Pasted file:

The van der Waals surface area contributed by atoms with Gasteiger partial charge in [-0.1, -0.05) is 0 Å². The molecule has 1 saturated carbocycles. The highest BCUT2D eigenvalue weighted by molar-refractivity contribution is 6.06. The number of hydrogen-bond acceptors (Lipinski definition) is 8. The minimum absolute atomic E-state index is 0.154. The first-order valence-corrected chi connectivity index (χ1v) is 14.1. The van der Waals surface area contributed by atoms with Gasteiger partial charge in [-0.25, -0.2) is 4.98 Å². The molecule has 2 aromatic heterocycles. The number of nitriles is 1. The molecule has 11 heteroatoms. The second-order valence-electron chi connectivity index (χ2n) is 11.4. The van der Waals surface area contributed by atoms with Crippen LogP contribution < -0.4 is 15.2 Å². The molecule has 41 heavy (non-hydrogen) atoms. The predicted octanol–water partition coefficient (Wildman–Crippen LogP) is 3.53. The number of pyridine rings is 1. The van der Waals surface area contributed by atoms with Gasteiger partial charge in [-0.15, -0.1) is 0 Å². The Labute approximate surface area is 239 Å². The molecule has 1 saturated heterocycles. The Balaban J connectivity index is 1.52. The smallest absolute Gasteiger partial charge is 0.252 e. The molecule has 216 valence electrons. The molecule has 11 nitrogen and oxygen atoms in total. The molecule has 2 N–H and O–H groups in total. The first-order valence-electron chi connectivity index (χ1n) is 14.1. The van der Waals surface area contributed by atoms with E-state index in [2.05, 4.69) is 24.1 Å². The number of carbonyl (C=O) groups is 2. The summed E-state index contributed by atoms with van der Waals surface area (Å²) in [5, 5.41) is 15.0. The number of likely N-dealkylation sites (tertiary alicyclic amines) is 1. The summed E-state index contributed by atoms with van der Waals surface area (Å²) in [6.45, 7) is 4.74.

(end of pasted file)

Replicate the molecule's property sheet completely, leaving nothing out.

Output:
The van der Waals surface area contributed by atoms with Gasteiger partial charge in [-0.1, -0.05) is 0 Å². The molecule has 1 saturated carbocycles. The highest BCUT2D eigenvalue weighted by molar-refractivity contribution is 6.06. The number of hydrogen-bond acceptors (Lipinski definition) is 8. The minimum absolute atomic E-state index is 0.154. The first-order valence-corrected chi connectivity index (χ1v) is 14.1. The van der Waals surface area contributed by atoms with Gasteiger partial charge in [-0.25, -0.2) is 4.98 Å². The molecule has 2 aromatic heterocycles. The number of nitriles is 1. The molecule has 11 heteroatoms. The second-order valence-electron chi connectivity index (χ2n) is 11.4. The van der Waals surface area contributed by atoms with Crippen LogP contribution < -0.4 is 15.2 Å². The molecule has 41 heavy (non-hydrogen) atoms. The predicted octanol–water partition coefficient (Wildman–Crippen LogP) is 3.53. The number of pyridine rings is 1. The van der Waals surface area contributed by atoms with Gasteiger partial charge in [-0.15, -0.1) is 0 Å². The Labute approximate surface area is 239 Å². The molecule has 1 saturated heterocycles. The Balaban J connectivity index is 1.52. The smallest absolute Gasteiger partial charge is 0.252 e. The molecule has 216 valence electrons. The molecule has 11 nitrogen and oxygen atoms in total. The molecule has 2 N–H and O–H groups in total. The first-order valence-electron chi connectivity index (χ1n) is 14.1. The van der Waals surface area contributed by atoms with E-state index in [2.05, 4.69) is 24.1 Å². The number of carbonyl (C=O) groups is 2. The summed E-state index contributed by atoms with van der Waals surface area (Å²) in [5, 5.41) is 15.0. The number of likely N-dealkylation sites (tertiary alicyclic amines) is 1. The summed E-state index contributed by atoms with van der Waals surface area (Å²) in [6.45, 7) is 4.74.